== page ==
by Manizha Baraki, Mina’s List Program Intern
Hello Mina’s List’s blog followers! My name is Manizha Baraki. I am a current MA/Sustainable International Development student at the Heller School of Brandeis University. I am from Afghanistan and I just joined Mina’s List as an intern. The reason I want to do my second year graduate program practicum with Mina’s List is because I truly believe in Mina’s List’s approach to women’s political empowerment.
The recent incidents in Kunduz province made me think about what girls and women went through when the Taliban was ruling Afghanistan 14 years ago. When I was going to school secretly during the Taliban regime, I never imagined that I would even graduate from high school. Look where I am now! Women as decision makers and leaders have played an important role in what I have achieved in my life today. I think my story is the story of every other girl and woman who has managed to continue her education during the Taliban regime in Afghanistan and afterwards.
I was in the second grade of school when the Taliban occupied Afghanistan. They banned girls from going to school right away. As a result, I could have remained illiterate for the rest of my life. What helped me stay connected to education was my mom’s continuous encouragement to study with my brothers at home. After two years of the Taliban regime, the hope of going to school started to seem too unrealistic for me and other girls around me. Our light of hope was women who started schools in their homes, secretly. It was not an easy job for them as I recall now. They could have been caught by the Taliban anytime, and recorded cruelty of the Taliban is enough to predict what would have been punishment for these women.
My teachers never showed any fear while they were teaching us. What I clearly remember is one of my teachers saying “if the Taliban finds out about the school and you find the school closed one day, don’t give up.” Fortunately, the Taliban never found out about my secret home-based school. The words of my teacher are still with me and give me courage to fight and not give up when I find barriers in my way.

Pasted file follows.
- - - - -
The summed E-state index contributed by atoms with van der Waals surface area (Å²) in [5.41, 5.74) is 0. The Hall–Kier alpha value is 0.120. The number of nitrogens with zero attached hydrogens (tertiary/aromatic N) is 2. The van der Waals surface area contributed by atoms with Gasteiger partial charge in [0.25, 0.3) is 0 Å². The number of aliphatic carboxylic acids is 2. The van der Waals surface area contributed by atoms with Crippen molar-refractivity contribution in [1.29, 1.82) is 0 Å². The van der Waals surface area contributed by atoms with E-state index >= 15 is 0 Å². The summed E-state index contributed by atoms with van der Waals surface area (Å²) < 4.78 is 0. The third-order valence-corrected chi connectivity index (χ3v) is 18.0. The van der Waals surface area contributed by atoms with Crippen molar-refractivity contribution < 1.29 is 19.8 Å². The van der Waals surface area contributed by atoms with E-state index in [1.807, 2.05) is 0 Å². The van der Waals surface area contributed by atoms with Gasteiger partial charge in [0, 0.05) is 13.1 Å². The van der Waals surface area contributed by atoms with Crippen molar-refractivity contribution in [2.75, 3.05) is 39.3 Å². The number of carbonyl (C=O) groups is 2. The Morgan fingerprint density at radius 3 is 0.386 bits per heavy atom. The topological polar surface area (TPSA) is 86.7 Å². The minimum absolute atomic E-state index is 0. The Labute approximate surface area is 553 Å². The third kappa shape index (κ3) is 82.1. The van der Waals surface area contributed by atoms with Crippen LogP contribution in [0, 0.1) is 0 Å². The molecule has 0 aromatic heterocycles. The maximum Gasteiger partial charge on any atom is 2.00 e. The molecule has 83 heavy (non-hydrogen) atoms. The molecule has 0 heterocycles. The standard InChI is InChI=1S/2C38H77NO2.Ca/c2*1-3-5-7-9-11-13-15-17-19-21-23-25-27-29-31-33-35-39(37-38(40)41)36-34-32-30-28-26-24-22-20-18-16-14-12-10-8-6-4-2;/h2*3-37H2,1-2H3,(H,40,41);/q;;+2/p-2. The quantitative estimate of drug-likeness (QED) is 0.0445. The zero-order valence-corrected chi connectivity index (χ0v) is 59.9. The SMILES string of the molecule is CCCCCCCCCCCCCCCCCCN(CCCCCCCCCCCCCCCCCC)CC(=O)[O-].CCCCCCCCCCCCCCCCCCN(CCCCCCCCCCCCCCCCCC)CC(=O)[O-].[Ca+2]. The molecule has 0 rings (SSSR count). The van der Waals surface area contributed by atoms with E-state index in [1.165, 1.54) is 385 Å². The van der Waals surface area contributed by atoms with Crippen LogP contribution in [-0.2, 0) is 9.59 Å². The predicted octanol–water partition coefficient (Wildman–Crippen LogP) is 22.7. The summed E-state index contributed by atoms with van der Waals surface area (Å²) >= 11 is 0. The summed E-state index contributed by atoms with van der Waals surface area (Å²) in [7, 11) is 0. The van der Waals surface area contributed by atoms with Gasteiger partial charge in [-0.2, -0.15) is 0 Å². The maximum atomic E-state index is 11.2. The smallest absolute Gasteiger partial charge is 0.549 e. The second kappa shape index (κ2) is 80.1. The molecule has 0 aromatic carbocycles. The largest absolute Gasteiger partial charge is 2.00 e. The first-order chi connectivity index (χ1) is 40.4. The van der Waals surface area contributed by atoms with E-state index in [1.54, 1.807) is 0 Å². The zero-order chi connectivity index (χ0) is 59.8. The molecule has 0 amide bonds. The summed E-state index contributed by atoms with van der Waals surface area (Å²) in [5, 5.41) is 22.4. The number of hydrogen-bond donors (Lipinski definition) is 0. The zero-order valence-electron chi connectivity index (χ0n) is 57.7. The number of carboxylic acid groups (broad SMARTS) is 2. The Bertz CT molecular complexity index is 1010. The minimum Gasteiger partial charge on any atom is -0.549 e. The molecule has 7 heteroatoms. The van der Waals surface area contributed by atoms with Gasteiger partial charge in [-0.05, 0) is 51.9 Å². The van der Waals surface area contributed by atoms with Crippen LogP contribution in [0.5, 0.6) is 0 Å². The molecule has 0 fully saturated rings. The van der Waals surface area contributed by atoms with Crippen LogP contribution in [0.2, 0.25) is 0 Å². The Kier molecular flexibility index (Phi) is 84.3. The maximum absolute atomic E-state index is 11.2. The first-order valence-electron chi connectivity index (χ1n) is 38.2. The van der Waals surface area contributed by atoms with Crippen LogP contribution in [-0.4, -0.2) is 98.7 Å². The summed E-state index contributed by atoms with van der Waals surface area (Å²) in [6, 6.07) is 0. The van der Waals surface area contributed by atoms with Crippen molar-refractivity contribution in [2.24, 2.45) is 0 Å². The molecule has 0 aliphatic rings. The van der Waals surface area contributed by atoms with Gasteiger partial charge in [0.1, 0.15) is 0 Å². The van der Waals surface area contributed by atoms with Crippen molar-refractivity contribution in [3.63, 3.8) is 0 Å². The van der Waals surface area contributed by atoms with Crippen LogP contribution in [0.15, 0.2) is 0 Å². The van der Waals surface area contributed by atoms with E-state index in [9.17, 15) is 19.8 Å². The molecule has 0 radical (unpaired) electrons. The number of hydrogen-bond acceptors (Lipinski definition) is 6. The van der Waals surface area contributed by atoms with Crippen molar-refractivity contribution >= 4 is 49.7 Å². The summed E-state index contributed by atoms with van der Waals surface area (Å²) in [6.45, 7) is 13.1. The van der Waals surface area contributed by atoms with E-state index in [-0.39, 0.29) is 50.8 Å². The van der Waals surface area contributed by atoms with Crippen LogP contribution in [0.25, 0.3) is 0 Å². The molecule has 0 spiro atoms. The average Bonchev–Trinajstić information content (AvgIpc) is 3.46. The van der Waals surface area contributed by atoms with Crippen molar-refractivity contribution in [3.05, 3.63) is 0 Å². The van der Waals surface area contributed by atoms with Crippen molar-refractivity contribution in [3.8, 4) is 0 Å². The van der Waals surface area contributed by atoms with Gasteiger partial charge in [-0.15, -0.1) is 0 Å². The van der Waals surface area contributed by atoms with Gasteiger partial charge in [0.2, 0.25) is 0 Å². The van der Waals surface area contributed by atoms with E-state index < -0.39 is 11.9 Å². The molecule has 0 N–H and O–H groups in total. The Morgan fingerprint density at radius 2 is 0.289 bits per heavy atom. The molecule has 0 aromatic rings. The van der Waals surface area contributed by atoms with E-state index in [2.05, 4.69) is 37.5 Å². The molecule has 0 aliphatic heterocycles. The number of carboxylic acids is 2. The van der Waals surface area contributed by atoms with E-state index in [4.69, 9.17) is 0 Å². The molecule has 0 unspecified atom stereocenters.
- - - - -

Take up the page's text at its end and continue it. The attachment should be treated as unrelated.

My story not only illustrates women’s willingness but also their courage to help other women when they need help. As women, my teachers knew what life would look like for an illiterate woman in the society that we lived in. They were concerned and they were doing something about it. illiteracy is the root of many other women’s issues. An illiterate woman is dependent on her male family members and others in Afghanistan. Another consequence of girl’s illiteracy is child marriage, which leads to many other women’s problems. The chances of early marriage are higher among illiterate women.
Since then, I have realized that when women are given higher positions that allow them more authority like political leadership positions, there is higher possibility that these women will advocate for women’s rights. It is easier for women to understand the needs of other women because they have seen and felt what women experience. Parliament is the place where problems are discussed and more importantly laws and policies approved. We need more women to be a part of this process. Currently, 27% of the lower house of parliament in Afghanistan is made up of women, which is not enough to represent the different groups of women all over the country. Women are 51% of the population in Afghanistan. More women are needed in political positions to substantively represent the needs of half the population in the country.
I am excited to be part of Mina’s List’s efforts to help increase women’s equal and substantive participation in national governments around the world.